Threat, kill, shut up, violence, destroy, handicap, crazy, prostitute, garbage, thief, porn, suicide, pregnancy, inn, obscene, sex, sexual crime, sexual relationship, prostitution, motel, beer, rape, adultery, run away from home, outcast.

It’s understandable why parents would want to know if their children were talking about such things.

But the app also monitors about 300 words or phrases for which children search online, some of which cross into the realm of bubble-wrapping your children.

To wit:

Girl I like, boy I like, dating, boyfriend, girlfriend, breakup, invisible person, don't have friends, jealousy, lonely, stress, don't want to live, loser, complaint, help, worry, breast, plastic surgery, appearance, fat, french kiss, porn, menstruation, adoption, divorce, rape, homosexual love, single parent, IS, terrorism, poison.

The AP says that such apps have been downloaded in South Korea at least 480,000 times.

Some parents are undoubtedly grateful for the ability to peer into their children’s online lives, particularly in a country where addictive internet use is a serious concern.

But not all parents are going along with the plan, including Park Choel-hee, the father of a 10-year-old girl who said that South Korea relies too much on regulation and “arbitrary” decisions about what content is offensive – similar to the Great Firewall of China.

His plan to evade the privacy invasion: give his daughter his second phone.

That will keep her private information away from her father, true. But it will also keep it out of sight of the prying eyes of the government, the developers of these spyware apps, and the telecoms.

As it is, some privacy advocates view the ordinance as a sweeping step, given that it’s rubber-stamping the government’s collection of teenagers’ personal, sensitive data on a broad scale, all without consulting the public nor considering possible consequences.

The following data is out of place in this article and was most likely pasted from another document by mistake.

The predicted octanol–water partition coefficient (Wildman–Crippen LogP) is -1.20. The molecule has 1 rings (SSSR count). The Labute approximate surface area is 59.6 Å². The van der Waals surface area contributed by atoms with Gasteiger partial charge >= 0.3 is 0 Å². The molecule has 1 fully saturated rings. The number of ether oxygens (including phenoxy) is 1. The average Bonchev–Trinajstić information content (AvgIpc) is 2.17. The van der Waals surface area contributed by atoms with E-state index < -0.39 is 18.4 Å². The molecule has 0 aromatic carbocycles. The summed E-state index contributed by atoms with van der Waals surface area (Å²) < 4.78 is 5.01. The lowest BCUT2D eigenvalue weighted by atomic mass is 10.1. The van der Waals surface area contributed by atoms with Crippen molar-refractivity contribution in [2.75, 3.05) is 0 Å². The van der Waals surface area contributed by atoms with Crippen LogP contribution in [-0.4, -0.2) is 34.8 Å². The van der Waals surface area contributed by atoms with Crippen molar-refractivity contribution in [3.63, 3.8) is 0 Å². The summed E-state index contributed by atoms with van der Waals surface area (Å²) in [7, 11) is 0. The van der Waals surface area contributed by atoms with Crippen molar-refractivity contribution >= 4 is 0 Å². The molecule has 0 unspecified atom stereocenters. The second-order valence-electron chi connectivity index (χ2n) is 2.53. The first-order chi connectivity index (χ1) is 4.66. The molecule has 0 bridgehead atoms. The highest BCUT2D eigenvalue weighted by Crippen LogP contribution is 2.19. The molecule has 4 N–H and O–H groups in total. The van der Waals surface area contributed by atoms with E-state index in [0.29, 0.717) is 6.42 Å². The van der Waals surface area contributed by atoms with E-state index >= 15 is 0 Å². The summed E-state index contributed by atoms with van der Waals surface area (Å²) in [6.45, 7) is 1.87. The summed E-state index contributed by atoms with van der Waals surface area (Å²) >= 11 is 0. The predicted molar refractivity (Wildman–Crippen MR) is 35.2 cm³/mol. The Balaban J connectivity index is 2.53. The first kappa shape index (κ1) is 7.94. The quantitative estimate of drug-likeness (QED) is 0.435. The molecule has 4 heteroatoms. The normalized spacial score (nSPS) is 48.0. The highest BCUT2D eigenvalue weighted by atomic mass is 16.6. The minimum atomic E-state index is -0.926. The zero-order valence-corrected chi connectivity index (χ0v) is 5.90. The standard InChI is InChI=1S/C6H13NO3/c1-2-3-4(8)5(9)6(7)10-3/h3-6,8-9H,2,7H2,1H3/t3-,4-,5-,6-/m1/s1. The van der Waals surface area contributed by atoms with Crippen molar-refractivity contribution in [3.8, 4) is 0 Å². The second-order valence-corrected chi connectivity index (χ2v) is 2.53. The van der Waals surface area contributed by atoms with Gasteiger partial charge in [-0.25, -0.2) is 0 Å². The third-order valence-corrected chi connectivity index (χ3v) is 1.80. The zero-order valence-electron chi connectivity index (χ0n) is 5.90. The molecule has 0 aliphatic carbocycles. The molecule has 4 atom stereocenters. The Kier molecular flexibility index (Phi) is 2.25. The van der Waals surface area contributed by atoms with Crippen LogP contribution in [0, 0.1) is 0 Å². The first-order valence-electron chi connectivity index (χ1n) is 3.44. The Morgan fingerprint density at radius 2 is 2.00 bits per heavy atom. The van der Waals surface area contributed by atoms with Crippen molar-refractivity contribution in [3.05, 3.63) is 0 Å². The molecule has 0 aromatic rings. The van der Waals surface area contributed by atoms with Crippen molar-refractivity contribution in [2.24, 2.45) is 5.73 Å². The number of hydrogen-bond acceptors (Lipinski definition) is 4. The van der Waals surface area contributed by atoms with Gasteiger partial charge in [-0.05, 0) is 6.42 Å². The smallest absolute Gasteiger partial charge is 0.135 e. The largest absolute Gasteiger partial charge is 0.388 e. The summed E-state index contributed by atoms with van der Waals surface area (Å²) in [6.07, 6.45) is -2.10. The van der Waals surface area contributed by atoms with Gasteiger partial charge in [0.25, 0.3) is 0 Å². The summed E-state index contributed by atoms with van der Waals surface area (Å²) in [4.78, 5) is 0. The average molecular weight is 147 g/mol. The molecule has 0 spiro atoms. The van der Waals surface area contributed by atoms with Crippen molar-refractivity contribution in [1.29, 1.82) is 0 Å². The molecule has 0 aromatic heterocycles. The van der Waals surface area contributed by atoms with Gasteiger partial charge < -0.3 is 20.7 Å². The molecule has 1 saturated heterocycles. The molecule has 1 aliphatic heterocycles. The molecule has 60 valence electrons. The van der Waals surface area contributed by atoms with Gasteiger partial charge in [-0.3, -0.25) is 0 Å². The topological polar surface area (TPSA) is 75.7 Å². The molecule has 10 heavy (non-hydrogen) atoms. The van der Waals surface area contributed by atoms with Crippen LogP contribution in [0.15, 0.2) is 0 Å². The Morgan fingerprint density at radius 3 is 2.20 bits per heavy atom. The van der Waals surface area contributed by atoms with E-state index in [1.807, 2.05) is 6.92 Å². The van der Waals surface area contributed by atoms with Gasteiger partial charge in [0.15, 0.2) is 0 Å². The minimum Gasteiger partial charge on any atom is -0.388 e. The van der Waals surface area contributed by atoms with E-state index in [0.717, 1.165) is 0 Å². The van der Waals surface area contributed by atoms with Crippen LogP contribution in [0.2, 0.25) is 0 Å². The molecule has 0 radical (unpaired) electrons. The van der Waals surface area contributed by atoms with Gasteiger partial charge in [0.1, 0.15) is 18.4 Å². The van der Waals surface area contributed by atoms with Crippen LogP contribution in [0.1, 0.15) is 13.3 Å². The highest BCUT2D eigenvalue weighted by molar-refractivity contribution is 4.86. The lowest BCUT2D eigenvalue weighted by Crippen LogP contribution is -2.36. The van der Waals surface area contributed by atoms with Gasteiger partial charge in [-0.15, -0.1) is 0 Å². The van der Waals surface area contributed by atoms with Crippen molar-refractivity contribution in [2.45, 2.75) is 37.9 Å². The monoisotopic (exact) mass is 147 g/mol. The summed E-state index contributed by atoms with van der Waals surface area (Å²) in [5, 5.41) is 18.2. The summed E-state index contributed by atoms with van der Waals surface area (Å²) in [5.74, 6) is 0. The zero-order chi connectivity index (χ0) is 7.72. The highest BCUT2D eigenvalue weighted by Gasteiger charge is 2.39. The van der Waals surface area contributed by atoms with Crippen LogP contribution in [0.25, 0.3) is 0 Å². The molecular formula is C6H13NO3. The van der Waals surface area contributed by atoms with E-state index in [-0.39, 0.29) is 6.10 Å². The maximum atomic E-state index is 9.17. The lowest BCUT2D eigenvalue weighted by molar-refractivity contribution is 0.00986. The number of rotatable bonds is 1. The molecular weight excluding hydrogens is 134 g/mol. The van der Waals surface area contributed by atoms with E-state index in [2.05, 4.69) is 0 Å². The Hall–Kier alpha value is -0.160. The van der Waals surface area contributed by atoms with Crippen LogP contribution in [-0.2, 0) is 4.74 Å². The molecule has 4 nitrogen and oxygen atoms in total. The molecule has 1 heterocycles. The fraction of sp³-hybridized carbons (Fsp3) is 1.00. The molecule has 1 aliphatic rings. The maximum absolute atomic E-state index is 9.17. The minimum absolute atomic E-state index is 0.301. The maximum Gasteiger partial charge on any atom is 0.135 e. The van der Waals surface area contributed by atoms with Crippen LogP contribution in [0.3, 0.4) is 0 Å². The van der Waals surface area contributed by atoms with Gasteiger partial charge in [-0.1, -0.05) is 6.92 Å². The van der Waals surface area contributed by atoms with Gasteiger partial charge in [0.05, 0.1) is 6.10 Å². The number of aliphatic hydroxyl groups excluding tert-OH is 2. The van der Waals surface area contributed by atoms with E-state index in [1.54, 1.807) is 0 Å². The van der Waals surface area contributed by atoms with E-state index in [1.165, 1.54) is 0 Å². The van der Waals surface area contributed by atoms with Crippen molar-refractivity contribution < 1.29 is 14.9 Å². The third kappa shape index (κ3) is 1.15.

While spyware vendors typically advise customers to tell their targets that their communications and internet use are being watched, it’s commonplace for such apps to be installed without people’s knowledge.

That means that not only is the data collected by such apps personal and intimate; it also means that the targets often have no idea that their information is being collected.

To think about the possible ramifications, we only have to be reminded of the mSpy data breach, which reportedly involved e-mails, text messages, payments, locations, and other data related to mSpy users, all posted on the dark web, all of which potentially put thousand of kids at risk.

Now, South Korea has mandated that its kids be exposed to that same type of danger.

Open Net Korea is planning to appeal the regulator’s ordinance with South Korea’s Constitutional Court.

The nonprofit organisation views the ordinance as being both unconstitutional and intrusive on teens’ privacy and parents’ rights, as well as laying the path to raising a generation inured to privacy invasion.

The AP quotes Kim Kha Yeun, general counsel at Open Net Korea:

It is the same as installing a surveillance camera in teenagers' smartphones. We are going to raise people who are accustomed to surveillance.

Korean kids are no dummies. They know the value of their privacy, and they know there’s one sure way to avoid having it invaded: wait until they’re 19 to buy a phone.

The AP quoted Paik Hyunsuk, 17:

I'd rather not buy a phone. It's violation of students' privacy and oppressing freedom.

Well said.

Image of mobile spyware courtesy of Shutterstock.